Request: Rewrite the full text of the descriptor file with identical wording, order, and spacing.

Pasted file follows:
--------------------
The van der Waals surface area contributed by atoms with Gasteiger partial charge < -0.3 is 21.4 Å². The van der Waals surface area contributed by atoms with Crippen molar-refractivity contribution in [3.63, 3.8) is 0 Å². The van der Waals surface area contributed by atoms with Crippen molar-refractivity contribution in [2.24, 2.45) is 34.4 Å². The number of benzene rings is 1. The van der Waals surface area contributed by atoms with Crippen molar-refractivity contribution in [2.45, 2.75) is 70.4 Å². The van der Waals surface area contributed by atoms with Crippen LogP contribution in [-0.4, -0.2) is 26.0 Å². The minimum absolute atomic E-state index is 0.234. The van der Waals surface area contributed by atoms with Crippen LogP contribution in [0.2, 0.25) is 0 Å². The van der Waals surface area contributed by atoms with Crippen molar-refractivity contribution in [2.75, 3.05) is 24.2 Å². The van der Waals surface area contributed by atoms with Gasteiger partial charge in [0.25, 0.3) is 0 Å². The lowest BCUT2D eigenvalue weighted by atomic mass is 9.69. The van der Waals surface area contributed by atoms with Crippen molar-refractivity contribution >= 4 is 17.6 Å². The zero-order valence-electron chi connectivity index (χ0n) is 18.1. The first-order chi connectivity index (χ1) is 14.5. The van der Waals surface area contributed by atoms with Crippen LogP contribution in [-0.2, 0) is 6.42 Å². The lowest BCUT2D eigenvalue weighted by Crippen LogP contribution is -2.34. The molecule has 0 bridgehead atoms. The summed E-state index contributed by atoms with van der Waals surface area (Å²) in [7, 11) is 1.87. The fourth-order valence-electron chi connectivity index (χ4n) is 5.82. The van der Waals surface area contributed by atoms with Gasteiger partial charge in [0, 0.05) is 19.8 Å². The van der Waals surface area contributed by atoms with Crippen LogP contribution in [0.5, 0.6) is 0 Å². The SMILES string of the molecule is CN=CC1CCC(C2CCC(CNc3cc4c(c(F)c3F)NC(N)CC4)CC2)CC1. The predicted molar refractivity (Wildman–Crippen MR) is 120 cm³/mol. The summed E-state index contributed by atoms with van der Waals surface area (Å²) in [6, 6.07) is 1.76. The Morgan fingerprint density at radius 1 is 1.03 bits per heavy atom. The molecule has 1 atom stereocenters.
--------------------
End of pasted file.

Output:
The van der Waals surface area contributed by atoms with Gasteiger partial charge < -0.3 is 21.4 Å². The van der Waals surface area contributed by atoms with Crippen molar-refractivity contribution in [3.63, 3.8) is 0 Å². The van der Waals surface area contributed by atoms with Crippen molar-refractivity contribution in [2.24, 2.45) is 34.4 Å². The number of benzene rings is 1. The van der Waals surface area contributed by atoms with Crippen molar-refractivity contribution in [2.45, 2.75) is 70.4 Å². The van der Waals surface area contributed by atoms with Crippen LogP contribution in [-0.4, -0.2) is 26.0 Å². The minimum absolute atomic E-state index is 0.234. The van der Waals surface area contributed by atoms with Crippen LogP contribution in [0.2, 0.25) is 0 Å². The van der Waals surface area contributed by atoms with Crippen molar-refractivity contribution in [2.75, 3.05) is 24.2 Å². The van der Waals surface area contributed by atoms with Gasteiger partial charge in [0.25, 0.3) is 0 Å². The lowest BCUT2D eigenvalue weighted by atomic mass is 9.69. The van der Waals surface area contributed by atoms with Crippen molar-refractivity contribution >= 4 is 17.6 Å². The zero-order valence-electron chi connectivity index (χ0n) is 18.1. The first-order chi connectivity index (χ1) is 14.5. The van der Waals surface area contributed by atoms with Crippen LogP contribution in [-0.2, 0) is 6.42 Å². The lowest BCUT2D eigenvalue weighted by Crippen LogP contribution is -2.34. The molecule has 0 bridgehead atoms. The summed E-state index contributed by atoms with van der Waals surface area (Å²) in [7, 11) is 1.87. The fourth-order valence-electron chi connectivity index (χ4n) is 5.82. The van der Waals surface area contributed by atoms with Gasteiger partial charge in [0, 0.05) is 19.8 Å². The van der Waals surface area contributed by atoms with Crippen LogP contribution in [0.5, 0.6) is 0 Å². The SMILES string of the molecule is CN=CC1CCC(C2CCC(CNc3cc4c(c(F)c3F)NC(N)CC4)CC2)CC1. The predicted molar refractivity (Wildman–Crippen MR) is 120 cm³/mol. The summed E-state index contributed by atoms with van der Waals surface area (Å²) in [6, 6.07) is 1.76. The Morgan fingerprint density at radius 1 is 1.03 bits per heavy atom. The molecule has 1 atom stereocenters.